Wednesday, June 18, 2014

Articles of the hot and humid day

-Apparently that thing I'd always had a sneaking suspicion about - that making it in the writing world is easier if your friends happen to be writers - is true.

-I think the technical, journalistic classification for the following link is wut.

-The scientist village where I live is not open to the public, I think, who knows. But there are always tourists coming by to look at it, photograph it, and... I can't quite figure out what they hope to see. Einstein doesn't work here anymore. The scholars who do are on their computers or at their notebooks in their offices. There's nothing to see, and tourists aren't allowed inside the buildings to see it. That doesn't stop them from trying. Sometimes, walking my dog in the area, I feel as if I'm part of some kind of real-life Big Bang Theory fantasy tour, in which I play the disheveled brunette Penny.

But that's nothing! As Shulem Deen explains, the Hasids of Williamsburg have become a tourist attraction. And the poor tourists are disappointed when the anthropological exhibition they've come to observe fails to greet them with the appropriate small-town friendliness. As Deen notes, the tourist whining about this happens to be a middle-aged man, who was trying to make eye contact with women and, more disturbingly, little girls. That they were squicked out and avoided him seems very much unrelated to their being Hasids, and very much about them being sensible female city-dwellers. Deen also notes that there are plenty of legitimate criticisms of the Hasidic community, but that the failure of their eight-year-old girls to smile at male tourists isn't one of them.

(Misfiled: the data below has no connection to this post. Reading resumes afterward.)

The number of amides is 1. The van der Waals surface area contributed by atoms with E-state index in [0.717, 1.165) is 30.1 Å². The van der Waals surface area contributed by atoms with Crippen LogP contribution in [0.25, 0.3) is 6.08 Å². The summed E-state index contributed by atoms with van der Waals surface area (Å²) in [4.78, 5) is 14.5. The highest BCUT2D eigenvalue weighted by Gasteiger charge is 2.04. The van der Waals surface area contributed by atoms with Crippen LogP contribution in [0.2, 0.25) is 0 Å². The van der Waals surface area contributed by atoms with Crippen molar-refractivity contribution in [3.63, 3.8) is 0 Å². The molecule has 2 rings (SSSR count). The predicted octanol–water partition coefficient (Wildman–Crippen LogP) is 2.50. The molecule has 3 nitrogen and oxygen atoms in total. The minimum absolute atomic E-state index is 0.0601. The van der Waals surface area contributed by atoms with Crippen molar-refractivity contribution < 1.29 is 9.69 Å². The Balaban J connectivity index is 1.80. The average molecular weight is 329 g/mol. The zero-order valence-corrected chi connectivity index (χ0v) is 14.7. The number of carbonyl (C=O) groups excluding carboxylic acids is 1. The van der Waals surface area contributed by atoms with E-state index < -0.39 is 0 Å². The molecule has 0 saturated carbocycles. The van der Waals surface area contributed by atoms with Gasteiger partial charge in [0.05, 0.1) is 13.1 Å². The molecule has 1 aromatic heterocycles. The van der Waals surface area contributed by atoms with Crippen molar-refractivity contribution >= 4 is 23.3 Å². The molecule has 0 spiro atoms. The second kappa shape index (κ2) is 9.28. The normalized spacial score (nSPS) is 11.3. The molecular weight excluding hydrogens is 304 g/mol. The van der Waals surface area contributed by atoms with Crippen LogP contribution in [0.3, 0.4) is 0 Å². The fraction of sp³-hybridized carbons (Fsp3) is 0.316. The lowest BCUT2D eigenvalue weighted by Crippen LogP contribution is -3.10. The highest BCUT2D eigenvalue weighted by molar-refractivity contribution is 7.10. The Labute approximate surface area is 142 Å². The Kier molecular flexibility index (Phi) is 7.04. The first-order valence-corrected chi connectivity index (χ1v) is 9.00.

2 comments:

Miss Self-Important said...

But isn't it inevitable that in the process of becoming a writer, you will make more and more writer friends, so that you too will soon appear to some newly-graduated-from-college and not-yet-well-connected neo-Phoebe to be consummately part of a conspiracy to keep her out of the industry? These people are mostly not born into their friendships with other writers; they find each other once they've embarked on this path, and there's no way to prevent this natural accretion of like-minded friends that wouldn't have worse effects than the resentment at "connections" that it engenders.

Phoebe said...

Kind of? I mean, it's not inevitable that pitching things from wherever you happen to live will make it so the group of friends you actually spend time with are writers. If you're not living where the other writers are, and somehow enmeshed in their world, you may have a bunch of writing connection-friends you may or may not have even met, but there's zero chance someone you may have impressed with your wit at a party will offer you a job.

But this is to some extent more about choosing a path early and sticking to it than connections, even if those things are related. To get the first job, it helps to be a) well-connected, and b) able to work for no pay. But these in-person connections probably are made more through jobs than family connections.